mur1010 says:
    July 29, 2012 at 4:05 pm
    I think you are being silly here. Geiger counters can’t produce any kind of electromagnetic radiation that would interfer on the plane’s mechanics or radio system. Neither the netbook, ’cause it complies with the FCC rules.
    Actually I carry powered on equipment when I fly.

    The only equipments that can cause real bad interference on the mechanics or radios of a plane are cellphones, radio tranmitters and EMP. But because these kind of equipment are intended to generate electromagnetic radiation.

    And why a plane would crash because of this interference only when they are taking off or landing? This is just silly. So, no, they couldn’t have died.

    Anyway, interesting article HaD. I’m going to be a pilot so this is one interesting thing for me. I’ll try to carry radiation dosimeters every time I go to a plane from now =)

    Reply Report comment
    angus says:
    July 29, 2012 at 4:44 pm
    > why a plane would crash because of this interference only when they are taking off or landing?

    Because it’s easier to crash when you’re near the ground. That’s when most air crashes happen. If something went wrong with electronics/navigation/communication at higher altitude, they’d have more time to understand the problem and work around it.

  14. LiveProtoplasm says:

    That’s quite the little “don’t worry, be happy” (effectively pro-nuke) zinger the editor slipped in there on the last line; 9 uS is not something that “air crews need[n't] worry about.” Flying professionally does carry a statistically increased cancer risk.
    What level of risk is considered “safe” may be a matter of individual perception, but there is no level of radiation exposure that is risk-free. A great deal of PR and misinformation is prevalent (“blah, blah…small leak…but no risk to the public”), encouraged and promoted by the nuclear establishment. Don’t fall for it (especially if you are, or might be, pregnant.)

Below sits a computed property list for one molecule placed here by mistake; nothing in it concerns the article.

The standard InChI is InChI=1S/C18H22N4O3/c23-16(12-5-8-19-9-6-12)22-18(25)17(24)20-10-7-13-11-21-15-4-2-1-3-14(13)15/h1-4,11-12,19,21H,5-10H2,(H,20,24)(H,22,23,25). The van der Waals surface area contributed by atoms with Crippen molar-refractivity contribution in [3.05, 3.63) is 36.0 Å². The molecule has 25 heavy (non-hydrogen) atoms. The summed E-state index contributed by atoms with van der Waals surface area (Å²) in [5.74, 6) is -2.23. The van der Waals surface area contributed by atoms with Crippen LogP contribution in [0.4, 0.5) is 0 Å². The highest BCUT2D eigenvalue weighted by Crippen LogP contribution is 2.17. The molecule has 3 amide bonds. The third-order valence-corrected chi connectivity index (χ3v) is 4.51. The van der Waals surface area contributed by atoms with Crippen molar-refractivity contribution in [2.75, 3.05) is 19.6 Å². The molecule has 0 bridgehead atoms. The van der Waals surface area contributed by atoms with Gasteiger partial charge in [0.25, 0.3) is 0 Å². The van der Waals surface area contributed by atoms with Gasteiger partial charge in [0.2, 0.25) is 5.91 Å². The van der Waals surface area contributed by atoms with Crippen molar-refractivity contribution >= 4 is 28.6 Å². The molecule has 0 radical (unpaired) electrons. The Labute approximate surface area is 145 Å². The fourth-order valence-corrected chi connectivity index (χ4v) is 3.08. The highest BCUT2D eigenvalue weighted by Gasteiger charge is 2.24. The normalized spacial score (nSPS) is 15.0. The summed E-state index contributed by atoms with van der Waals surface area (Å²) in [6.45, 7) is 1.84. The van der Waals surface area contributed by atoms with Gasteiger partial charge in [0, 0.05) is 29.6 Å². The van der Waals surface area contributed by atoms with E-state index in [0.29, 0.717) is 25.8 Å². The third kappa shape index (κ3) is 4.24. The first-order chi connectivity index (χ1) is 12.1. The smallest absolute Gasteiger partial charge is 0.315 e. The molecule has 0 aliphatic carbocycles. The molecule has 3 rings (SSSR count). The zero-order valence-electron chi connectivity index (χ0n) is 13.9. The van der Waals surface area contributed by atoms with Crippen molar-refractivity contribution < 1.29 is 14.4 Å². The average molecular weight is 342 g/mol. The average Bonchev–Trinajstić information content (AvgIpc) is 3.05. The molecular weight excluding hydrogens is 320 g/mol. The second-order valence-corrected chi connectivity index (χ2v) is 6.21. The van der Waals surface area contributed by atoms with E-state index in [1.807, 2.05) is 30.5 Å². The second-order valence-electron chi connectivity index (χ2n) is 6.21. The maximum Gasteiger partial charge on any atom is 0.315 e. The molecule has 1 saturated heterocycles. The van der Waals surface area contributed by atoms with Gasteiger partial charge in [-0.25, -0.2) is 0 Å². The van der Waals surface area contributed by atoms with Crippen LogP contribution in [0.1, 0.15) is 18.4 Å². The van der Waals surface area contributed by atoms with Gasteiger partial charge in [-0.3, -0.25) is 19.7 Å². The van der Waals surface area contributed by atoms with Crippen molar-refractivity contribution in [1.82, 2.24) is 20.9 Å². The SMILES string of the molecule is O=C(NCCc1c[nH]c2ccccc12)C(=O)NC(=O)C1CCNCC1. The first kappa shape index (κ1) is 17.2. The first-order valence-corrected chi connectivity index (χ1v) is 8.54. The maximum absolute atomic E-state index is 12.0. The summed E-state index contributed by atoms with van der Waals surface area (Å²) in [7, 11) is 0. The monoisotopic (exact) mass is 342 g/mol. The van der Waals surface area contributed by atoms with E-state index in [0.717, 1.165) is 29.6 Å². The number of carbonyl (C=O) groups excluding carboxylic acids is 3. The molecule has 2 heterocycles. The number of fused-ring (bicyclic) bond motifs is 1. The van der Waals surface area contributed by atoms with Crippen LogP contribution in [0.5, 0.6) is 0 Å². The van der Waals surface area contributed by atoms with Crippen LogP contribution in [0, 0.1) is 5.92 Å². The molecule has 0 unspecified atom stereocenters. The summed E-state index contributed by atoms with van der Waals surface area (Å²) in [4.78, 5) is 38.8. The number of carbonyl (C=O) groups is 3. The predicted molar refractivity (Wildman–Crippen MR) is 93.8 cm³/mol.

• Shaddack says:

      Given the lack of conclusive proof of the impact of the low doses, and therefore the validity of dose-response rate at the minimal-to-low doses, I wouldn’t worry so much. The linear no-threshold model is no gospel, as the fearmongers want us all to believe to push the anti-nuke agenda. If it would be so dangerous, its impact wouldn’t be cowardly hiding deep within the statistical error. There may be quite well a threshold for harmful dose/dose rates, or maybe even the radiation hormesis effect.

      There is a statistically significant increase of probability of certain cancers in flight crews. The studies so far however aren’t clear how much of it is because of cosmic rays, or lifestyle factors associated with flying (e.g. irregular circadian rhytm, having fewer children (for breast cancer), increased exposition to sun during leisure time (melanoma), etc.); so the jury is still out even here. See e.g. here:
      http://oem.bmj.com/content/60/11/805.full

      The small leaks from nuclear plants can quite well be of lower total magnitude than the continuing radioisotope contamination in the vicinity of coal power plants. In deaths per gigawatt-hour nuclear power fares pretty well in comparison with other energy sources.

      And even with the linear no-threshold model the risk at low exposures may be nonzero – but in comparison with other risks of life it doesn’t seem to be worth worrying about.

  15. You can also make sensors using pieces of Indiglo EL sheet biased with a small DC voltage of about 30V and placed over a CdS photoresistor or other photosensor.
    Best would be a large area silicon diode, what happens here is that the EL glows every time it breaks down and acts a bit like a scintillator.

    I found this out by accident when handling a used piece of EL and put it over an americium source, which made it flash brightly where the source was as its capacitance discharged.
    An alternative is to use a piece of X-ray cassette film and a CdS sensor biased at about 20V with a large series resistor, although these saturate easily they are fairly sensitive.